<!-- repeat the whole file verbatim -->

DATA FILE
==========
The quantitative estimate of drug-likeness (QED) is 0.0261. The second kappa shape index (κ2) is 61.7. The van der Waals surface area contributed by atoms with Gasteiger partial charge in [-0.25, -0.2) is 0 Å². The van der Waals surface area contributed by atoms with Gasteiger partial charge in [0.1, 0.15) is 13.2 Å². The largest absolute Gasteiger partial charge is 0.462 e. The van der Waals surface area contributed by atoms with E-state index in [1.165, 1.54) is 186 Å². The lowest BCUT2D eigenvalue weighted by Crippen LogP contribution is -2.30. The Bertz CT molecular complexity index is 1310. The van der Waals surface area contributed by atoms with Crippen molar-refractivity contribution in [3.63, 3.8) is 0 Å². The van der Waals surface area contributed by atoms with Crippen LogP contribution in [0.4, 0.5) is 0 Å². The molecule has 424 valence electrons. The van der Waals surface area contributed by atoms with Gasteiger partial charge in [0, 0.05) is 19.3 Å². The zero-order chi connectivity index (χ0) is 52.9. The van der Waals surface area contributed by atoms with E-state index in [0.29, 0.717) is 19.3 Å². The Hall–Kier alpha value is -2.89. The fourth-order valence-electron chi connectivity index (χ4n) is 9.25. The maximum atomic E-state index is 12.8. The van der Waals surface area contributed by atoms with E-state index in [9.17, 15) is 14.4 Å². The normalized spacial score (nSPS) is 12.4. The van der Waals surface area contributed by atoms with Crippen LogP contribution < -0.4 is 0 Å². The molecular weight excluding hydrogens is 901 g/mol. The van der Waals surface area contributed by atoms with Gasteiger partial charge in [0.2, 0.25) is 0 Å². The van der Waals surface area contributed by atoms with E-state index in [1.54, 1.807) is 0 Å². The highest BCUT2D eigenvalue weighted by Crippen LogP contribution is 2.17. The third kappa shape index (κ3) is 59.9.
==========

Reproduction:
The quantitative estimate of drug-likeness (QED) is 0.0261. The second kappa shape index (κ2) is 61.7. The van der Waals surface area contributed by atoms with Gasteiger partial charge in [-0.25, -0.2) is 0 Å². The van der Waals surface area contributed by atoms with Gasteiger partial charge in [0.1, 0.15) is 13.2 Å². The largest absolute Gasteiger partial charge is 0.462 e. The van der Waals surface area contributed by atoms with E-state index in [1.165, 1.54) is 186 Å². The lowest BCUT2D eigenvalue weighted by Crippen LogP contribution is -2.30. The Bertz CT molecular complexity index is 1310. The van der Waals surface area contributed by atoms with Crippen molar-refractivity contribution in [3.63, 3.8) is 0 Å². The van der Waals surface area contributed by atoms with Crippen LogP contribution in [0.4, 0.5) is 0 Å². The molecule has 424 valence electrons. The van der Waals surface area contributed by atoms with Gasteiger partial charge in [0, 0.05) is 19.3 Å². The zero-order chi connectivity index (χ0) is 52.9. The van der Waals surface area contributed by atoms with E-state index in [0.29, 0.717) is 19.3 Å². The Hall–Kier alpha value is -2.89. The fourth-order valence-electron chi connectivity index (χ4n) is 9.25. The maximum atomic E-state index is 12.8. The van der Waals surface area contributed by atoms with E-state index in [9.17, 15) is 14.4 Å². The normalized spacial score (nSPS) is 12.4. The van der Waals surface area contributed by atoms with Crippen LogP contribution < -0.4 is 0 Å². The molecular weight excluding hydrogens is 901 g/mol. The van der Waals surface area contributed by atoms with Gasteiger partial charge in [0.2, 0.25) is 0 Å². The van der Waals surface area contributed by atoms with E-state index in [1.54, 1.807) is 0 Å². The highest BCUT2D eigenvalue weighted by Crippen LogP contribution is 2.17. The third kappa shape index (κ3) is 59.9.